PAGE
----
So often in a creative career, the magic that is required is quite simply the courage to go on.~Julia Cameron
She scampered into my office unannounced. River, my colleague's new dog, that she had adopted from the SPCA. "She doesn't like tile in the hallway, so we ducked into your office, because it's carpeted." River wore a bright red harness that highlighted her black coat. She didn't know what to make of me, a stranger. We made eye contact, but she didn't rush to greet me. First, she sniffed around the perimeter of my office, edging closer and closer to my desk. She glanced at my colleague as if to say, "Is it safe to investigate this new person?" I reached out to her, waiting. No sudden movements. River sniffed my hand. I felt the cold wetness of her nose. She backed away, still not certain of me--ambivalent--then walked back over to my colleague who sat in a nearby chair. River's body quivered. She couldn't sit still. My colleague and I spoke of our holidays and I congratulated her on adopting River, as her older dog had passed away. Then, in a burst of courage, River came over to me and placed her paws on my knees. I laid my hands on River's head, feeling the softness of her ears, then ran my fingers down her smooth coat. She licked my cheek.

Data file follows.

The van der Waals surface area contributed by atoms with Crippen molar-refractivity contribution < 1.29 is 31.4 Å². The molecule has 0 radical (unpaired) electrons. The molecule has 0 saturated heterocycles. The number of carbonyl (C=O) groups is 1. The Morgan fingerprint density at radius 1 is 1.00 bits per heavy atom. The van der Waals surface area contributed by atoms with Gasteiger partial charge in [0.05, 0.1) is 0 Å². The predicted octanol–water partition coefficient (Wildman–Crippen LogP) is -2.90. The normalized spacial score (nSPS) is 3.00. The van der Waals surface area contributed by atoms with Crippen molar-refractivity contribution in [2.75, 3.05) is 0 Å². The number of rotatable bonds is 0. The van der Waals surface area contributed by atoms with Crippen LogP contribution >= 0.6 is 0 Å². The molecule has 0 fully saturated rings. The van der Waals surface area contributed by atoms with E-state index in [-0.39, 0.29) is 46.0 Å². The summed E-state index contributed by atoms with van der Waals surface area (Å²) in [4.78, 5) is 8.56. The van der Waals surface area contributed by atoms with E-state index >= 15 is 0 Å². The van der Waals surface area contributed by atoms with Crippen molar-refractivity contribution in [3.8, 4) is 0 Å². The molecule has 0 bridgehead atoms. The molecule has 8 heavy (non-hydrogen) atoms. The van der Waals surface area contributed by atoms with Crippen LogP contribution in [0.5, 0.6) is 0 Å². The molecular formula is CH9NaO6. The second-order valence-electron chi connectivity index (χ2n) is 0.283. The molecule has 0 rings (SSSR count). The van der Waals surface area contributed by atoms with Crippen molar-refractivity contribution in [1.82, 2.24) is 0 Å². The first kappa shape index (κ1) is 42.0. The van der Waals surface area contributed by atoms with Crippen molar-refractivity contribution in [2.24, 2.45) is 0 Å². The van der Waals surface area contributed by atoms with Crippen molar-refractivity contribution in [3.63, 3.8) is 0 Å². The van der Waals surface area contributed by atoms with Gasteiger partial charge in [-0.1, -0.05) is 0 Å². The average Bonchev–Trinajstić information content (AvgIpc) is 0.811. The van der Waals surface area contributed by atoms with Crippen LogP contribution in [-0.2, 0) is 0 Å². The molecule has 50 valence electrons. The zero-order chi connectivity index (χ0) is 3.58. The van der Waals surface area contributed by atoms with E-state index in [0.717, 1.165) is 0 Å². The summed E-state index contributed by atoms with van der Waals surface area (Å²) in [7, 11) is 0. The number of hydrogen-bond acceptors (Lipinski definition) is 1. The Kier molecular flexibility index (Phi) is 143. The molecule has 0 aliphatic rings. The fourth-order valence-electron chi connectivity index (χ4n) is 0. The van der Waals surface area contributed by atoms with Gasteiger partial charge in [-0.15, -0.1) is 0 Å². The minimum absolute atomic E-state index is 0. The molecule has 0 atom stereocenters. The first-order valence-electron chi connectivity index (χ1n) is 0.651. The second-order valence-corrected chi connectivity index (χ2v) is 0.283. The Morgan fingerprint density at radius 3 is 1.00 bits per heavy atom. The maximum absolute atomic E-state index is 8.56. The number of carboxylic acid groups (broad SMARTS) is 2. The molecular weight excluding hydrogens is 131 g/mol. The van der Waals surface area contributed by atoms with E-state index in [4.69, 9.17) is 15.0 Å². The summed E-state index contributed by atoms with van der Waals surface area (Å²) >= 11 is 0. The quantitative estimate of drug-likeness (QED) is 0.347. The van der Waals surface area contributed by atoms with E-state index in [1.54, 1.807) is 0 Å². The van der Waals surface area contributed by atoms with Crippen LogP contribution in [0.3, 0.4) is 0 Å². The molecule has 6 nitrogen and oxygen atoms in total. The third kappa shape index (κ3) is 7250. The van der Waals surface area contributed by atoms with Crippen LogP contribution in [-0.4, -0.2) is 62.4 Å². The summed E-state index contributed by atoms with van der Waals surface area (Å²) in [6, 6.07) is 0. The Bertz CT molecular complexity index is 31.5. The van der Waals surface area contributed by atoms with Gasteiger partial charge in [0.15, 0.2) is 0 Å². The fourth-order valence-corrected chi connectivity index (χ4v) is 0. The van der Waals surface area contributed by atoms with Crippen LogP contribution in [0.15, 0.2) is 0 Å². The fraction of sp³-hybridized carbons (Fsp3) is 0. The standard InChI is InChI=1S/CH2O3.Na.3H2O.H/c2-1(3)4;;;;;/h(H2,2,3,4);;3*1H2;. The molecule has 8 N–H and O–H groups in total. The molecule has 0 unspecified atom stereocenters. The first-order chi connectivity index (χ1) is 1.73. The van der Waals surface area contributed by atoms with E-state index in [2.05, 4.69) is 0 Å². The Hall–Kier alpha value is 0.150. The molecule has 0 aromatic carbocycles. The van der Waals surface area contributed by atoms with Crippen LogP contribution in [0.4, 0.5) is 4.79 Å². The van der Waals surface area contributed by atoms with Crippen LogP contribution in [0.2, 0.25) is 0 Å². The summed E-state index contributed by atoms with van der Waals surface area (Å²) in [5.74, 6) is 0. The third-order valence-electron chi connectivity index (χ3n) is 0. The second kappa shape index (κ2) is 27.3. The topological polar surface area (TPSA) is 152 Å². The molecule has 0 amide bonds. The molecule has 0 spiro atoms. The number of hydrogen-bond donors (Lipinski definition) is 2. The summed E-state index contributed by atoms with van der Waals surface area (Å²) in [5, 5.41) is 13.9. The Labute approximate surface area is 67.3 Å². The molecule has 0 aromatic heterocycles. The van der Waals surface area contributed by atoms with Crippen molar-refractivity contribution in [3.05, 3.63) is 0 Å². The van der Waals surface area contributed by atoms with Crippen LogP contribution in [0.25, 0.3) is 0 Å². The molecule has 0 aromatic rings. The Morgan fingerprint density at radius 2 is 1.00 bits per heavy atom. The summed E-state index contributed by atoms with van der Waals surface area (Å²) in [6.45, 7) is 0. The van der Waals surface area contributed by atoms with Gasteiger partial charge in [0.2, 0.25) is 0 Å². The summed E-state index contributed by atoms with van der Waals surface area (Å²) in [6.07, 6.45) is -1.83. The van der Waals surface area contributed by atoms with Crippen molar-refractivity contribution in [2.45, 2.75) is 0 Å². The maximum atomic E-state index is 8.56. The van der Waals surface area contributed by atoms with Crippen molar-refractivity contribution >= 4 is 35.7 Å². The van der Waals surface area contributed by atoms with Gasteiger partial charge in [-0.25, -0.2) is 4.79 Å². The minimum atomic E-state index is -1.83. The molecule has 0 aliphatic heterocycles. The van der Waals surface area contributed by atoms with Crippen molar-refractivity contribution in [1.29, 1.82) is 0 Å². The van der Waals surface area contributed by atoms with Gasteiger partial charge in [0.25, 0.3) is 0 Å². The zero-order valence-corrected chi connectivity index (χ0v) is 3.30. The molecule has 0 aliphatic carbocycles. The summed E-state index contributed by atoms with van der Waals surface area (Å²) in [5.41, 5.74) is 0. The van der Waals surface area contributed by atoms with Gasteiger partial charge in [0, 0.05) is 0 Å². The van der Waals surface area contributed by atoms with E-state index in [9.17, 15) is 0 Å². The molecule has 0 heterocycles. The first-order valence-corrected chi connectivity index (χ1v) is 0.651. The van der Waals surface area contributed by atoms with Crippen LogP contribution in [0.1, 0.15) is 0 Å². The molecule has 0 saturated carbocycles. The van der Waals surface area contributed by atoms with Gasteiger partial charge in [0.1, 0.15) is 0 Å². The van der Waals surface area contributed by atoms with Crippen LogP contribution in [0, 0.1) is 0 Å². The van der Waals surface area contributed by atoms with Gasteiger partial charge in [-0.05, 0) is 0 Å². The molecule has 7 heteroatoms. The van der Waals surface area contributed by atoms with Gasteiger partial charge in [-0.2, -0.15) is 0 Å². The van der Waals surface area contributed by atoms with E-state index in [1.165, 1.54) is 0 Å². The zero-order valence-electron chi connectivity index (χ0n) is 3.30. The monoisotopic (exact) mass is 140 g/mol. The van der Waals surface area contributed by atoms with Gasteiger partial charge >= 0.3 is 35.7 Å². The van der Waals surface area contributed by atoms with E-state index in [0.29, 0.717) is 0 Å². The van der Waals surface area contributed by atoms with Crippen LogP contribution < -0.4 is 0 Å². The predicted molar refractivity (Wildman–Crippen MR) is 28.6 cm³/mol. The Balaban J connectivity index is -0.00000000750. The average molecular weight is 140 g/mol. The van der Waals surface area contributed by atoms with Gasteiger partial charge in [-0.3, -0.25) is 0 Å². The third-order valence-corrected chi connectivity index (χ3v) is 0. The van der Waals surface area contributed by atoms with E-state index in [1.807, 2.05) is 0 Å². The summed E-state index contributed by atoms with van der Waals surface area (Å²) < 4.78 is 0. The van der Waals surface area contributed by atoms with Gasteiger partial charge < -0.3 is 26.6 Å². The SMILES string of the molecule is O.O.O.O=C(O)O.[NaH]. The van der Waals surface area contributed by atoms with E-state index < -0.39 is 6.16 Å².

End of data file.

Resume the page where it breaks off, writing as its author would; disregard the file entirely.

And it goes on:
To support themselves, the first Christian monks spent their days weaving palm branches into baskets and ropes they could sell. And as they worked, they prayed. The steady rhythm of the work helped the monks memorize the psalms and the Gospels, which was a necessity in the fourth-century desert, as books were expensive and rare. But the monks regarded this work and prayer as their way to God, hoping that over time the "straw" of mundane tasks could become the "gold" of ceaseless prayer. (From A Marriage, Monks, and A Writer's Life Acedia and Me by Kathleen Norris)